Upcoming Events

DNA NEVER SITS STILL: UPCOMING MEETINGS, EVENTS

Regular meeting, fourth Thursdays: March 27, Capital Area District Library board room. Artisan of the month: Barb Brooks, on knitting. Business of the month: Marc Wolburt, MidMichigan Brewing Company.

Preservation Lansing's Salvage Summit 3 is Thursday, April 3, 8 a.m., at the Neighborhood Empowerment Center: The Arts Community is Way Ahead

Friends of Ferris Park meets first Saturdays, 11 a.m., 403 N. Sycamore St. Next one April 5, to plan Hot Dogs in the Park

Friends of Reutter Park meets second Wednesdays: April 9, 5 p.m., at the downtown branch of the Capital Area District Library. Planning park clean up, Meeting of the park's neighbors on April 17, and more.

Forming the Book Box Group to begin spring, summer program.

All these committees seek volunteers. Call Gretchen, 517-281-5919, for more information and for a hearty welcome.

What's going on downtown?

We're Having a Party!

 We’re celebrating another year of neighborhood fun and serious work.  Join the members of the Downtown Neighborhood Association Saturday, Jan. 25, 10 a.m., at the new Davenport University building, 200 S. Grand Ave., Room 305.

 

Our gathering in Davenport’s new Lansing headquarters is in keeping with our theme, “Lansing Rising.”  The city is bubbling with good news in nearly all sectors.  Eric Schertzing, county treasurer and overseer of the Ingham County Land Bank, will tell ways renters can become home buyers; City Councilperson Kathy Dunbar will forecast the city’s and region’s coming year; and Councilperson Jessica Yorko will cast an overview of our neighborhood.

 

We’ll begin with some munching on breakfast rolls, coffee and tea while we catch up with one another.  Sprinkled throughout the program will be our Awesome Audible Auction, with auctioneer Bill Morris.  Items coming in already range from two Chicago hotel packages, a blown glass piece by Craig Mitchell Smith, and many gift certificates for downtown businesses.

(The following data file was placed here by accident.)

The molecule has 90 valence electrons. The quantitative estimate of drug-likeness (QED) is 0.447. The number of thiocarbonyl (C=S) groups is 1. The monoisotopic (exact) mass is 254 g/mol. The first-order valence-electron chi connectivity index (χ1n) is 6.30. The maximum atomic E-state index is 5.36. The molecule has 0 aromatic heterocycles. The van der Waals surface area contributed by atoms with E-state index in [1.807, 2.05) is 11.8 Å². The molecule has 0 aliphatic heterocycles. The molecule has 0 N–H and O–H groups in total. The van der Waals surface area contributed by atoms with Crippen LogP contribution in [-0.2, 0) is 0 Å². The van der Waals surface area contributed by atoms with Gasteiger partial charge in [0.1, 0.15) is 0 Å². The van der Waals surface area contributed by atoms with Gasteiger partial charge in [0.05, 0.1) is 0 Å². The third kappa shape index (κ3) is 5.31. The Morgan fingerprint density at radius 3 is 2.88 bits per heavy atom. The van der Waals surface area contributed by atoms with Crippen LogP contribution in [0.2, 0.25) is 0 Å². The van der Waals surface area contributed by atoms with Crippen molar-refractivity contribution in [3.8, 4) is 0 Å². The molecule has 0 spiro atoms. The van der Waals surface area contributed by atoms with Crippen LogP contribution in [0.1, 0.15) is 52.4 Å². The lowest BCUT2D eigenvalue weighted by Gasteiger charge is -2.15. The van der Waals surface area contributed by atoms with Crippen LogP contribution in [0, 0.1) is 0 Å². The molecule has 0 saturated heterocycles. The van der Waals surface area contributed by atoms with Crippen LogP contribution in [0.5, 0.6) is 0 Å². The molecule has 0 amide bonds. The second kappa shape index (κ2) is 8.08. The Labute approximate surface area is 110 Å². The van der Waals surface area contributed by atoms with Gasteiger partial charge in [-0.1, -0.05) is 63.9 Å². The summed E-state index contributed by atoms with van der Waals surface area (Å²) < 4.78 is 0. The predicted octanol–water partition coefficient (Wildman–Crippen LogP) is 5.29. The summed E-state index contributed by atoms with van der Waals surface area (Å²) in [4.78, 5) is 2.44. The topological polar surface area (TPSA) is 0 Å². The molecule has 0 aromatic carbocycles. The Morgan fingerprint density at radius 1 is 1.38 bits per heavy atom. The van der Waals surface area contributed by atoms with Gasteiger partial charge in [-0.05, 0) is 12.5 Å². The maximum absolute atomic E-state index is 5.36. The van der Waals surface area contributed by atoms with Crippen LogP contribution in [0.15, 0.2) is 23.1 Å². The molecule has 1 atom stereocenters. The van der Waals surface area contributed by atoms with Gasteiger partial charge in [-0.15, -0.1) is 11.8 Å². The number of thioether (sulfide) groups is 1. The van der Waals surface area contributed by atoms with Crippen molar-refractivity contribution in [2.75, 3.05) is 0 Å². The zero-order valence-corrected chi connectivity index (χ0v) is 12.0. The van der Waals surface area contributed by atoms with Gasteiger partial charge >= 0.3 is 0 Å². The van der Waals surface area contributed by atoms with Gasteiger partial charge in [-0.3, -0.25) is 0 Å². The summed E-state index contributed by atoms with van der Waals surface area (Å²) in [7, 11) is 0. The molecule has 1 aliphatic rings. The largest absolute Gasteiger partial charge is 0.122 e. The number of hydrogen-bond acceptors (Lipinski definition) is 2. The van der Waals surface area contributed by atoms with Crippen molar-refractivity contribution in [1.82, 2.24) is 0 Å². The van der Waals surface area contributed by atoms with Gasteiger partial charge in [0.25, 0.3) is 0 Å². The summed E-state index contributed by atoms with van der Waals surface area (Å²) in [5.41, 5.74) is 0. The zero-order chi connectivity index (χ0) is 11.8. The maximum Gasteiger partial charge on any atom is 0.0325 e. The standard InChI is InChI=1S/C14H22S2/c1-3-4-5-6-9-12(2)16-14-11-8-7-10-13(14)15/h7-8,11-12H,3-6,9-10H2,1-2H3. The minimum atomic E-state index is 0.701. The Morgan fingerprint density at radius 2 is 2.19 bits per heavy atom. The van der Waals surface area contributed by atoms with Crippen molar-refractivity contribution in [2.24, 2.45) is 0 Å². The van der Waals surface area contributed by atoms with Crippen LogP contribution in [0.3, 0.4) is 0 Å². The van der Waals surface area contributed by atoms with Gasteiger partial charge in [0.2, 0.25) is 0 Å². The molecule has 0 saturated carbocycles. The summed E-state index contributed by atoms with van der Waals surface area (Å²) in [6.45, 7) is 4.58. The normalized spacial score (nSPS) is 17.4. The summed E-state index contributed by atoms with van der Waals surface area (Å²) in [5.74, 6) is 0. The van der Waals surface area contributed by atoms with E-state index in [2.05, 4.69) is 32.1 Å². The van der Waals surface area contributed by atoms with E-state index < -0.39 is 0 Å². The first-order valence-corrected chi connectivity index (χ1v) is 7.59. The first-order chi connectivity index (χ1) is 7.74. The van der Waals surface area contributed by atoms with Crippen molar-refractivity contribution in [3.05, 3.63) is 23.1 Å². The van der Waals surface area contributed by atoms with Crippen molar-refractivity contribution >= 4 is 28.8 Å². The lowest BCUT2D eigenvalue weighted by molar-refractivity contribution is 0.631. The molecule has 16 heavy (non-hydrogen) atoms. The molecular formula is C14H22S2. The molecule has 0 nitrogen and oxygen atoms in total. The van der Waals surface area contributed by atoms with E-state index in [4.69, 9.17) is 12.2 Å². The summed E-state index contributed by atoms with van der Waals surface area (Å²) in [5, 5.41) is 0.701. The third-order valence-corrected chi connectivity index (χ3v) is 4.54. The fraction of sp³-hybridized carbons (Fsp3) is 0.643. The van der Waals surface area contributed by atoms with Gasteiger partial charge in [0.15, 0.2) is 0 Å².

Join us. Questions? Mitch Crank, mcrank@century21.com, and Greg Frens, frensg@yahoo.com, are co-chairs.

DNA Home Sales: Great Trends, Great Values!

Author: Mitch Crank



When comparing sales of single family homes within the DNA boundaries from 2012 to 2013, numbers from the Greater Lansing Association of Realtors (which might not reflect homes sold without a realtor) show both signs of significantly improved values and a healthy supply of well priced listings in 2014.  (Currently there are 16 homes listed in our neighborhood priced from $23,500 to $119,900).  For information on this data or to learn to more about current listings, contact Mitch Crank at Century 21 Looking Glass. Email: mcrank@century21.com. Cell : 517-290-6885.

 

  2012 2013 Year Over

Year Change
Total Sold $ Volume $882,878 $1,105,435 +$222,557 (+25%)
Total Unit Sold Volume 29 21 -8 (-28%)
Average Sales Price $30,444 $52,640 +$22,196 (+73%)
# of Homes Sold Under $20,000 16 of 29 7 of 21 -9 (-22%)
Per Square Foot Sales Price $20.68 $32.70 +$12.02 (+58%)